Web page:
Cooking a pot of beans
Bean are as comforting as they are simple. And sometimes that's the best kind of meal you can prepare for your family.
Recently I sat in my spiritual director's office and cried for an hour.Skip to next paragraph
In Praise of Leftovers
Sarah Murphy-Kangas is a cook, writer, mother, teacher, and group facilitator. She lives with her family in Seattle, Washington. She started her blog, In Praise of Leftovers, as a way to share her kitchen exploits with friends and family and further explore her obsession with food. Her favorite challenge is to make something out of nothing.
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I told her I'd been wanting to cry about the devastation in Oklahoma, and then the I-5 bridge in Washington collapsed. Yancey and I both cross that bridge several times a week, and we'd been on it the day before.
I won't be scared to cross bridges in the future or scared to drive. But I am thinking about the fragility and unpredictability of life. I'm thinking about the illusion of control I love to nurture and how much comfort I take in my plans.
And then I hear Jack Kornfield saying:
"The unawakened mind tends to make war against the way things are."
Things are messy, unclear, unfair. They're unpredictable and often beautiful. Things are sad, violent, and hard. They're also heartbreakingly tender and full of possibility. And the challenge for all of us (especially for my orderly self) is to accept what is. Our home has not been devastated by a tornado, but our commutes to work south of us may be increased by several hours a day for a year until the bridge gets fixed. My spiritual director said, "What if you think of the bridge collapse as the collapse of your ideas about God and yourself that aren't working for you anymore?"
I've found I haven't had bandwidth this week for much beyond daily tasks and feeling sad. I haven't felt motivated to blow through my to-do list or start anything new. Instinctively, I knew this week was a "pot of beans" week. When I dumped the pinto beans into a bowl to soak, just the sound of them falling out of the jar was comforting. I know exactly what to do with them, I know my family will be nourished for days, and I know we'll be able to devote our energies to things other than cooking for awhile.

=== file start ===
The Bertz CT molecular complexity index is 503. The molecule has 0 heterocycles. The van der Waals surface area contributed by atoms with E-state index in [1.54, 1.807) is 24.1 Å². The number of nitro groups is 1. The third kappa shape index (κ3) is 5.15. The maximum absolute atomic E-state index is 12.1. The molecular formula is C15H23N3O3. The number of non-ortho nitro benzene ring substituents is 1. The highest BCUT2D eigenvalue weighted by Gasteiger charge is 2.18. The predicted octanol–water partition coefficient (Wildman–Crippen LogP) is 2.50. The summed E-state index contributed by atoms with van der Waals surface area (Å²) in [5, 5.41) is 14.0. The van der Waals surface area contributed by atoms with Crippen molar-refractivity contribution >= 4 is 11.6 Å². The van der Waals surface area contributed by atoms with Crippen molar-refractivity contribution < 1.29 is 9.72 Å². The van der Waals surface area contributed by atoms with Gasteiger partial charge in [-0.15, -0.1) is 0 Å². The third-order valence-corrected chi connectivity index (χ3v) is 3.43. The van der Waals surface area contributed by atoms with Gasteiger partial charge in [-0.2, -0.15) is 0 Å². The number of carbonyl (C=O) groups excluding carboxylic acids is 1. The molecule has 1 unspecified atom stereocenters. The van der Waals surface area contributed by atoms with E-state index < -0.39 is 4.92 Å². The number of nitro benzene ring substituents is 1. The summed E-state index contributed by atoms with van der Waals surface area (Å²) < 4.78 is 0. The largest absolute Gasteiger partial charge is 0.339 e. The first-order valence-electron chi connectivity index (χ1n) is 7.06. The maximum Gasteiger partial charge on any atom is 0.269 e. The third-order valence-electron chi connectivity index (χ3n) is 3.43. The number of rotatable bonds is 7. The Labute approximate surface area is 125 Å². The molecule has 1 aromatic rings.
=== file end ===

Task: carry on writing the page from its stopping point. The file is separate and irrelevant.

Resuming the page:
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If you've been reading this blog for any length of time, you know my attachment to dried beans. I'm a huge fan and seem to have endless energy for cooking them and advocating for them. I always come across folks who need an introduction, though. They've never cooked them before and are unsure how those hard little legumes become soft and flavorful. So I thought I'd stop saying, "Oh, just soak 'em and boil 'em" and give a little more instruction. (I love you "measure-twice-cut-once" folks. I'm not one of you.)
The most common way my family eats beans is pinto beans over rice (or roasted potatoes or corn bread) with condiments – shredded cheese and cabbage, salsa, finely chopped onions and peppers, chopped kale, hot sauce, crushed tortilla chips, sometimes a fried egg. I set all the condiments in the middle of the table, and we each do it our own way. Wyatt mixes his rice and beans together, then adds salsa and sometimes cheese. Loretta keeps her rice and beans separate and puts hoisin sauce on her rice. Yancey and I take a lot of vegetables and keep the whole bowl layered. And we'll eat this for several nights in a row until the beans are gone. My kids have never tired of it.